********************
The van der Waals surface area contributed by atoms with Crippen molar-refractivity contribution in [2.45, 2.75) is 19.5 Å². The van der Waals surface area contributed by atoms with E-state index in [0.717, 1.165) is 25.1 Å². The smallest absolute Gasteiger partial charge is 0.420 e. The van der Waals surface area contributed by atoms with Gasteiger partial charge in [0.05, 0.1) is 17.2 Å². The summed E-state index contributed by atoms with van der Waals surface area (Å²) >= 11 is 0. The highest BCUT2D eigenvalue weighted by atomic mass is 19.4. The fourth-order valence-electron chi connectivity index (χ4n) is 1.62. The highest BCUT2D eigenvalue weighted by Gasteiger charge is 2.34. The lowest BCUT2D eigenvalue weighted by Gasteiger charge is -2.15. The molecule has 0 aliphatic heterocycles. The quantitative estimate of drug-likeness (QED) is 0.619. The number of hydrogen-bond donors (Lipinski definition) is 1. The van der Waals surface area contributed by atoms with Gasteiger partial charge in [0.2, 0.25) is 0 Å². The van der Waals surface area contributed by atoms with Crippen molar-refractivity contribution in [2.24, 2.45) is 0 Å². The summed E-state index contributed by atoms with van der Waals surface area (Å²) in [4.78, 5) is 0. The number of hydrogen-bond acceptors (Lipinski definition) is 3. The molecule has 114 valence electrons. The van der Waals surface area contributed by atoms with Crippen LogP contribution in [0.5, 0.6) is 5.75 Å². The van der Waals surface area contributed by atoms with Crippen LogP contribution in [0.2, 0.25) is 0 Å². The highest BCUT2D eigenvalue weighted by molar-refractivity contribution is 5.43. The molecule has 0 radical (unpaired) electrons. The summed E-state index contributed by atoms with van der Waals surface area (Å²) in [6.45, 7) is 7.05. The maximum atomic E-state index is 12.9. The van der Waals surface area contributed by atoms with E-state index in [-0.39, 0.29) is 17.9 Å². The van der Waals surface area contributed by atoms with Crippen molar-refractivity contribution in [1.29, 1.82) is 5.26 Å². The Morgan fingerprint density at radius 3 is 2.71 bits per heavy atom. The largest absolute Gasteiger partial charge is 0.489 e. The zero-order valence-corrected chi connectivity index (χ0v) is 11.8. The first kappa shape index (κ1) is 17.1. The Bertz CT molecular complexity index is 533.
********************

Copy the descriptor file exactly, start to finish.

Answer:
The van der Waals surface area contributed by atoms with Crippen molar-refractivity contribution in [2.45, 2.75) is 19.5 Å². The van der Waals surface area contributed by atoms with E-state index in [0.717, 1.165) is 25.1 Å². The smallest absolute Gasteiger partial charge is 0.420 e. The van der Waals surface area contributed by atoms with Gasteiger partial charge in [0.05, 0.1) is 17.2 Å². The summed E-state index contributed by atoms with van der Waals surface area (Å²) >= 11 is 0. The highest BCUT2D eigenvalue weighted by atomic mass is 19.4. The fourth-order valence-electron chi connectivity index (χ4n) is 1.62. The highest BCUT2D eigenvalue weighted by Gasteiger charge is 2.34. The lowest BCUT2D eigenvalue weighted by Gasteiger charge is -2.15. The molecule has 0 aliphatic heterocycles. The quantitative estimate of drug-likeness (QED) is 0.619. The number of hydrogen-bond donors (Lipinski definition) is 1. The van der Waals surface area contributed by atoms with Gasteiger partial charge in [0.2, 0.25) is 0 Å². The van der Waals surface area contributed by atoms with Crippen molar-refractivity contribution in [2.24, 2.45) is 0 Å². The summed E-state index contributed by atoms with van der Waals surface area (Å²) in [4.78, 5) is 0. The number of hydrogen-bond acceptors (Lipinski definition) is 3. The molecule has 114 valence electrons. The van der Waals surface area contributed by atoms with Crippen LogP contribution in [0.5, 0.6) is 5.75 Å². The van der Waals surface area contributed by atoms with Crippen LogP contribution in [0.2, 0.25) is 0 Å². The highest BCUT2D eigenvalue weighted by molar-refractivity contribution is 5.43. The molecule has 0 radical (unpaired) electrons. The summed E-state index contributed by atoms with van der Waals surface area (Å²) in [6.45, 7) is 7.05. The maximum atomic E-state index is 12.9. The van der Waals surface area contributed by atoms with E-state index in [-0.39, 0.29) is 17.9 Å². The van der Waals surface area contributed by atoms with Crippen molar-refractivity contribution in [1.29, 1.82) is 5.26 Å². The Morgan fingerprint density at radius 3 is 2.71 bits per heavy atom. The largest absolute Gasteiger partial charge is 0.489 e. The zero-order valence-corrected chi connectivity index (χ0v) is 11.8. The first kappa shape index (κ1) is 17.1. The Bertz CT molecular complexity index is 533.